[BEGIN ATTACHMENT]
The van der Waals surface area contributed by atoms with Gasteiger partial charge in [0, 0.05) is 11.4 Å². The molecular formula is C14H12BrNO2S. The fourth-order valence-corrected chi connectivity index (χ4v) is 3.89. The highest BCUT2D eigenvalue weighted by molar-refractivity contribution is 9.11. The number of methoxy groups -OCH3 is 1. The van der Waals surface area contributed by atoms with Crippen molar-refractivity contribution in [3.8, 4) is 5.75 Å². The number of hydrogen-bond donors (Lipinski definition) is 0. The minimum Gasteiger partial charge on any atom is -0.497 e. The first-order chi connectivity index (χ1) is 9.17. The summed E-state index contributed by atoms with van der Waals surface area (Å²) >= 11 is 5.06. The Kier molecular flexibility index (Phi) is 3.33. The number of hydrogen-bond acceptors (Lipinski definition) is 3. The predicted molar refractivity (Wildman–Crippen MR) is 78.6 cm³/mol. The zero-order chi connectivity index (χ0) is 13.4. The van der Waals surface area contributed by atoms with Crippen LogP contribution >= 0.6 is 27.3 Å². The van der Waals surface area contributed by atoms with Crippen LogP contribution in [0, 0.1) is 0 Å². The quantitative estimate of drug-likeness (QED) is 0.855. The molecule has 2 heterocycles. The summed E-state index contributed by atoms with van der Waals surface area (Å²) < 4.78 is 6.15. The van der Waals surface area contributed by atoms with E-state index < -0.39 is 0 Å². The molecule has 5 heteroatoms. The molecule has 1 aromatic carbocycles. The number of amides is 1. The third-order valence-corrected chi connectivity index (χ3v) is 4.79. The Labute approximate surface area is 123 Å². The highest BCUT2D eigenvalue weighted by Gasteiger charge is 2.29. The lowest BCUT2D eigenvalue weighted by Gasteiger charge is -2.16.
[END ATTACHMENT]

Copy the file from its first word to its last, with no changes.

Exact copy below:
The van der Waals surface area contributed by atoms with Gasteiger partial charge in [0, 0.05) is 11.4 Å². The molecular formula is C14H12BrNO2S. The fourth-order valence-corrected chi connectivity index (χ4v) is 3.89. The highest BCUT2D eigenvalue weighted by molar-refractivity contribution is 9.11. The number of methoxy groups -OCH3 is 1. The van der Waals surface area contributed by atoms with Crippen molar-refractivity contribution in [3.8, 4) is 5.75 Å². The number of hydrogen-bond donors (Lipinski definition) is 0. The minimum Gasteiger partial charge on any atom is -0.497 e. The first-order chi connectivity index (χ1) is 9.17. The summed E-state index contributed by atoms with van der Waals surface area (Å²) >= 11 is 5.06. The Kier molecular flexibility index (Phi) is 3.33. The number of hydrogen-bond acceptors (Lipinski definition) is 3. The predicted molar refractivity (Wildman–Crippen MR) is 78.6 cm³/mol. The zero-order chi connectivity index (χ0) is 13.4. The van der Waals surface area contributed by atoms with Crippen LogP contribution >= 0.6 is 27.3 Å². The van der Waals surface area contributed by atoms with Crippen LogP contribution in [0, 0.1) is 0 Å². The quantitative estimate of drug-likeness (QED) is 0.855. The molecule has 2 heterocycles. The summed E-state index contributed by atoms with van der Waals surface area (Å²) < 4.78 is 6.15. The van der Waals surface area contributed by atoms with E-state index < -0.39 is 0 Å². The molecule has 5 heteroatoms. The molecule has 1 aromatic carbocycles. The number of amides is 1. The third-order valence-corrected chi connectivity index (χ3v) is 4.79. The Labute approximate surface area is 123 Å². The highest BCUT2D eigenvalue weighted by Gasteiger charge is 2.29. The lowest BCUT2D eigenvalue weighted by Gasteiger charge is -2.16.